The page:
Iran will be taking legal action against Airbus and ATR, arguing both have failed to fulfill their obligations to supply aircraft parts despite earlier agreements.

Mohammad Mohammadi Bakhsh, the newly appointed head of Iran’s Civil Aviation Organization (CAO) – the country’s civil aviation regulator – has told Iran’s state-owned TV network that the two European aircraft manufacturers have consistently refused to honor their contracts to supply spare parts to Iranian air carriers in fear of penalties from the US. further adds that the contracts were not upheld despite the fact they were signed before the US sanctions came into effect.

“Airbus and ATR have cited the US sanctions whenever the issue was raised. Hence, we are protesting this decision and will be pursuing legal actions against them,” Bakhsh is quoted as saying by Iranian Labour News Agency, another Iranian state-controlled news agency. 

The US government, under the Trump administration, withdrew from the 2015 nuclear agreement and reimposed sanctions on Iran in 2018. This included a US ban on selling aircraft and spare parts to Iranian aviation companies. Airbus and ATR aircraft are assembled in Europe, but contain some parts and systems made in the US. 

Bakhsh says Airbus and ATR should treat the spare parts issue in a different manner to the issue of aircraft deliveries. He says the failure to supply spare parts could cause air safety incidents in Iran. Iran will pursue the legal case against the two companies regardless of what happens in future, with regards to talks between Iran and world powers over a nuclear deal, he adds.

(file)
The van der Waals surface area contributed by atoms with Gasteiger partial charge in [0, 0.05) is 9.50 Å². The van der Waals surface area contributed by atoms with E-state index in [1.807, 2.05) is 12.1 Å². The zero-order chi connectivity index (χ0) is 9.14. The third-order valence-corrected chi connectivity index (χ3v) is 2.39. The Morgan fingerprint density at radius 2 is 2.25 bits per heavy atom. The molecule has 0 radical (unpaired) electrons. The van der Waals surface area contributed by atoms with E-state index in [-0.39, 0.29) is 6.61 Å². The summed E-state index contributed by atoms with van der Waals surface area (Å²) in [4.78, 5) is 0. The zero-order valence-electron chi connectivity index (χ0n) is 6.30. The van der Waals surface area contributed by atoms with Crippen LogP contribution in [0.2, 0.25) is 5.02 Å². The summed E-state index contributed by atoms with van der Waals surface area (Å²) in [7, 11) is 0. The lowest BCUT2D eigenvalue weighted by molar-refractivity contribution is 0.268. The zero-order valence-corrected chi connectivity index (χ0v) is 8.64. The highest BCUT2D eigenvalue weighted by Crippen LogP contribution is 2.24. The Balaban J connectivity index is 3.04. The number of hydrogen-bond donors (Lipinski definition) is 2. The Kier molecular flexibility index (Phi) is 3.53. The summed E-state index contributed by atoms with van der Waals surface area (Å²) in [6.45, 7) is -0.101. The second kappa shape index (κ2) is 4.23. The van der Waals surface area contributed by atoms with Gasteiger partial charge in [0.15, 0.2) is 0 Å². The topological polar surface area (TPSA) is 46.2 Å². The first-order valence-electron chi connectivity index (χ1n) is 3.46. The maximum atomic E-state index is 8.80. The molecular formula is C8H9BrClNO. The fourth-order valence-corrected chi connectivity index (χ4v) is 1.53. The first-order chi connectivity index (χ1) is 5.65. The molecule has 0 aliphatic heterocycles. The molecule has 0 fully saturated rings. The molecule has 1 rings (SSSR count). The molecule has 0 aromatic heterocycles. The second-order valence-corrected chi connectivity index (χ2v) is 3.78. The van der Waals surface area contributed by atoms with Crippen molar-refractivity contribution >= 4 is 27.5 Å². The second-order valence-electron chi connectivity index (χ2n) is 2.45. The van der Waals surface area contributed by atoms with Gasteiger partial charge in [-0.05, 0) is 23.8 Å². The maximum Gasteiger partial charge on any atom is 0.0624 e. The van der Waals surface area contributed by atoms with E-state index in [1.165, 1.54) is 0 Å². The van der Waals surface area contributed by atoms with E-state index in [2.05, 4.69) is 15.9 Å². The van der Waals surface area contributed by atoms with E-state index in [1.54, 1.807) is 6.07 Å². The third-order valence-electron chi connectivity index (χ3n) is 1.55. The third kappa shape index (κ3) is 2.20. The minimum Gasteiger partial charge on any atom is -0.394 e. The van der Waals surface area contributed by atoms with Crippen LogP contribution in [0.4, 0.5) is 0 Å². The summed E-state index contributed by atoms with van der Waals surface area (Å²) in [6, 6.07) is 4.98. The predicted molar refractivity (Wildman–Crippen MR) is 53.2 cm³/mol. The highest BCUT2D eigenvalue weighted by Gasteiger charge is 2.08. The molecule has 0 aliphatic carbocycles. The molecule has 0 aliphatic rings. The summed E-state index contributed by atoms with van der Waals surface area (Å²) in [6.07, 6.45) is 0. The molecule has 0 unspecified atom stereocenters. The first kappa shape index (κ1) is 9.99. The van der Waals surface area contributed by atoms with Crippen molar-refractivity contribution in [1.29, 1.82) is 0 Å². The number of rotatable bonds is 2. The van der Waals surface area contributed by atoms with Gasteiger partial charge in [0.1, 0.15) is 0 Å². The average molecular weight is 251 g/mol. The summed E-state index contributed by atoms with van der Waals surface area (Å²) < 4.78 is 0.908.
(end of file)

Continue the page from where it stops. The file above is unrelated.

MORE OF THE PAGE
Iran had placed orders for 200 new aircraft from Airbus and Boeing after it signed the nuclear deal with the P5+1 group of countries in 2015, which included the UN Security Council’s five permanent members, namely: China, France, Russia, the United Kingdom, and the United States plus Germany. Iran also ordered in early 2016, on behalf of state-owned carrier Iran Air, 20 ATR 72-600s with options for 20 more. 

However, the aircraft procurements came to a sudden halt in 2018 when the US imposed the sanctions.

ATR delivered a total of 13 ATR 72-600s to Iran, the last five of which were flown to Iran just before the sanction came into effect. 

Bakhsh, who previously ran one of Iran’s air carriers, was appointed head of Iran’s CAO in October reportedly with a remit to help Iran’s struggling airline sector. 

ATR did receive temporary approval from the US in early 2019 to export spare parts to Iran, but that initial approval was reportedly due to expire on 20 April 2021.

Editor’s comment: Prior to the sanctions being imposed, Iran was in the process of replacing its aging fleet of commercial aircraft with new aircraft. The problem with imposing a ban on the sale of spare parts, is it poses a threat to air safety. 

Airlines need access to aircraft spare parts.

Imposing sanctions also means you create an opportunity for ‘shady middlemen’ who establish companies in third countries. 

These middlemen import the spare parts legitimately into the third country and then surreptitiously export the spare parts to Iran. The end customer, in this instance Iran, ends up paying a huge mark up on the spare parts. But it also doesn’t necessarily know the history of those spare parts.

Picture, from ATR, shows five Iran Air ATR 72-600s at ATR’s facility in Toulouse prior to delivery.